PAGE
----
An advantage of a likelihood-based test is that variants can easily be incorporated. Data from complete case-parent trios, incomplete trios, individual cases, and controls can all be used in the tests described here. If full genotypes distinguishing heterzygotes were available on some study participants the likelihood could be modified to incorporate them. The likelihood can also be modified for testing specific genetic models. One could even potentially incorporate parent-of-origin effects as has been done by Weinberg *et al*. for fully genotyped trios [21].

An important weakness of the proposed test is its reliance on Hardy-Weinberg equilibrium among parents. The test is designed for the situation where heterozygotes cannot be distinguished from one of the homozygotes, a situation where Hardy-Weinberg equilibrium cannot be tested. It does not appear that this weakness can be overcome by statistical methods. However, the most common causes of the failure of HWE is likely to be genotyping error or population stratification. The case-control method is vulnerable to these effects as well, so this weakness of the proposed test is no worse than that of the existing method.

### Autism and the GSTM1 deletion allele

The full data available, namely case-parent trios along with controls, gives evidence of a heightened risk for autism for GSTM1*0 homozygotes. The population frequency of that genotype is large, but the genotype is presumably interacting with other genetic and environmental risk factors. Absence of the GSTM1 gene in GSTM1*0 homozygotes could lead to failure of individuals with autism to detoxify important compounds, including some that could be agents or products of oxidative stress.

Further studies are needed to confirm these observations. The present findings could be consistent with the hypothesis of a gene-environment interaction that alters the expression of autism because GSTs are detoxification enzymes that conjugate absorbed xenobiotics. These findings could lead to documentation and identification of an exogenous or endogenous moiety interacting with GSTs to contribute to autism and a mechanism of action of select environmental chemicals in contributing to the phenotypic presentation of autism.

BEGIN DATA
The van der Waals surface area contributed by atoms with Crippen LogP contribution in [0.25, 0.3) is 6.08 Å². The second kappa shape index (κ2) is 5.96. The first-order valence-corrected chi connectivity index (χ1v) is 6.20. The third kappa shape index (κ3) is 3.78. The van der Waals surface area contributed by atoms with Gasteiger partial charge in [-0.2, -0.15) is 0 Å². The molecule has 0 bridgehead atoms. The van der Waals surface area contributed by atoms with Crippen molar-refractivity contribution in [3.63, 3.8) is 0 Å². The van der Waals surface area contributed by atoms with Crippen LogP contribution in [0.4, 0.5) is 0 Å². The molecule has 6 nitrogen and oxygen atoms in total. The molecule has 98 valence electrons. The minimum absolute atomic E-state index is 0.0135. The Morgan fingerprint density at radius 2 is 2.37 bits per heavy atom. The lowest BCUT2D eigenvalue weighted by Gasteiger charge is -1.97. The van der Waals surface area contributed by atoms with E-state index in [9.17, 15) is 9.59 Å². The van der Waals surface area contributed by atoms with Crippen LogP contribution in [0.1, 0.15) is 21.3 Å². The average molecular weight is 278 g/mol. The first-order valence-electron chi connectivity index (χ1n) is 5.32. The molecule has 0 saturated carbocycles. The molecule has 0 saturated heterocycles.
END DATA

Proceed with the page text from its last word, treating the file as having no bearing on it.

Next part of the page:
## Conclusion

As researchers increasingly study larger sets of candidate loci at a time, they will occasionally find that their study design may not be best for a specific locus. While a case-parent design offers many advantages at most loci, it has not generally been considered possible to use such a design to test a locus where the heterozygote cannot be reliably detected. We have demonstrated that, with the risk of the additional assumption of Hardy-Weinberg equilibrium, it is possible to construct such a test. For the same number of genotyped subjects, the resulting test has less power than a Pearson's chi-squared test using cases and controls. If controls can be added, the proposed test has slightly more power, but at a cost of additional genotyping; if that genotyping were instead dedicated to additional controls, the case-control analysis would maintain its superiority in power. The 2-df test appears to be most useful only when a dominant model for the deletion allele is suspected, but would require a large sample in that circumstance. The 1-df test, however, is more generally worthwhile when the study participants have already been assembled. It has the advantage that it can be used with complete and incomplete trios as well as independent cases and controls With respect to the association study of the GSTM1 locus with autism, both the traditional case-control analysis and the 1-df likelihood ratio test (utilizing controls) support (at *p* = 0.028 and *p* = 0.046, respectively) the association of the homozygous GSTM1 deletion genotype with an increased risk of autism. There is no evidence that the heterozygous genotype contributes to any increased risk.

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## Acknowledgements

The authors are grateful for the support of the NIH (1K25AA015346, R21-44244, ES11256 and U24MH068457), US EPA (R829391), The New Jersey Governor's Council, the National Alliance for Autism Research, The New Jersey Center for Outreach and Services for the Autism Community (COSAC, Ewing, NJ), and The NIH/USEPA Center for Childhood Neurotoxicology and Exposure Assessment (NIH ES1 1256 and USEPA R829391). The authors are also grateful to the anonymous reviewers for their help in improving the article.

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## Additional information

### Authors' contributions

SB developed the statistical method, performed the data analysis, and drafted the manuscript. TAW assisted with accrual, performed molecular genetic work, managed the data, and helped to draft the manuscript. AEM diagnosed cases and assisted with accrual. ESS performed molecular genetic work and data management. SXM, MFF, CR, and GHL assisted with accrual. RW and MS performed molecular genetic work. WGJ conceived and designed the GSTM1 and autism study and helped to draft the manuscript.

## Electronic supplementary material

### 12863_2005_431_MOESM1_ESM.R

Additional File 1: This text file contains the complete R code needed for performing the test described in this paper, as well as a utility function for counting the case-parent types. (R 7 KB)

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Buyske, S., Williams, T.A., Mars, A.E. *et al.* Analysis of case-parent trios at a locus with a deletion allele: association of GSTM1 with autism.
*BMC Genet* **7**, 8 (2006). https://doi.org/10.1186/1471-2156-7-8

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DOI: https://doi.org/10.1186/1471-2156-7-8